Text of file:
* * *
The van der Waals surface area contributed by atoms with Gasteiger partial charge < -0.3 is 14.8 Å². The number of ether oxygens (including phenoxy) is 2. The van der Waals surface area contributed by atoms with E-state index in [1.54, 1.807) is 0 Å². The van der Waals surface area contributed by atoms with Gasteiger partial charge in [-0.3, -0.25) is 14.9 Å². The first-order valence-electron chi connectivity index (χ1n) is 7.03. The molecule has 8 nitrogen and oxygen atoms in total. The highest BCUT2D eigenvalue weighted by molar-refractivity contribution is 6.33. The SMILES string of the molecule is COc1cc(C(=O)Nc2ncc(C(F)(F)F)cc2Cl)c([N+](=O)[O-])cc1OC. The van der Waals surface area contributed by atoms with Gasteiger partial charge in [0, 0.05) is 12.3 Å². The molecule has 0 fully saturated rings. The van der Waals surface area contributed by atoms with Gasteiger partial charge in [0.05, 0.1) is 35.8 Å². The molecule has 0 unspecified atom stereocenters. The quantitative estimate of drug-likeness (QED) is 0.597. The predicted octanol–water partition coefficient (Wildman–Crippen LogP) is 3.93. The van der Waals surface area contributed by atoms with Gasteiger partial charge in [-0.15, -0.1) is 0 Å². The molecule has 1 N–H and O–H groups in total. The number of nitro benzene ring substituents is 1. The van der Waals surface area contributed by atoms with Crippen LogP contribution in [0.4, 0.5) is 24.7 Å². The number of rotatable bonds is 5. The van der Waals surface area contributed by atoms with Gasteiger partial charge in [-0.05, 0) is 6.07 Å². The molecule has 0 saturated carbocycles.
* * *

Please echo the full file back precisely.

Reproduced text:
The van der Waals surface area contributed by atoms with Gasteiger partial charge < -0.3 is 14.8 Å². The number of ether oxygens (including phenoxy) is 2. The van der Waals surface area contributed by atoms with E-state index in [1.54, 1.807) is 0 Å². The van der Waals surface area contributed by atoms with Gasteiger partial charge in [-0.3, -0.25) is 14.9 Å². The first-order valence-electron chi connectivity index (χ1n) is 7.03. The molecule has 8 nitrogen and oxygen atoms in total. The highest BCUT2D eigenvalue weighted by molar-refractivity contribution is 6.33. The SMILES string of the molecule is COc1cc(C(=O)Nc2ncc(C(F)(F)F)cc2Cl)c([N+](=O)[O-])cc1OC. The van der Waals surface area contributed by atoms with Gasteiger partial charge in [0, 0.05) is 12.3 Å². The molecule has 0 fully saturated rings. The van der Waals surface area contributed by atoms with Gasteiger partial charge in [0.05, 0.1) is 35.8 Å². The molecule has 0 unspecified atom stereocenters. The quantitative estimate of drug-likeness (QED) is 0.597. The predicted octanol–water partition coefficient (Wildman–Crippen LogP) is 3.93. The van der Waals surface area contributed by atoms with Gasteiger partial charge in [-0.15, -0.1) is 0 Å². The molecule has 1 N–H and O–H groups in total. The number of nitro benzene ring substituents is 1. The van der Waals surface area contributed by atoms with Crippen LogP contribution in [0.4, 0.5) is 24.7 Å². The number of rotatable bonds is 5. The van der Waals surface area contributed by atoms with Gasteiger partial charge in [-0.05, 0) is 6.07 Å². The molecule has 0 saturated carbocycles.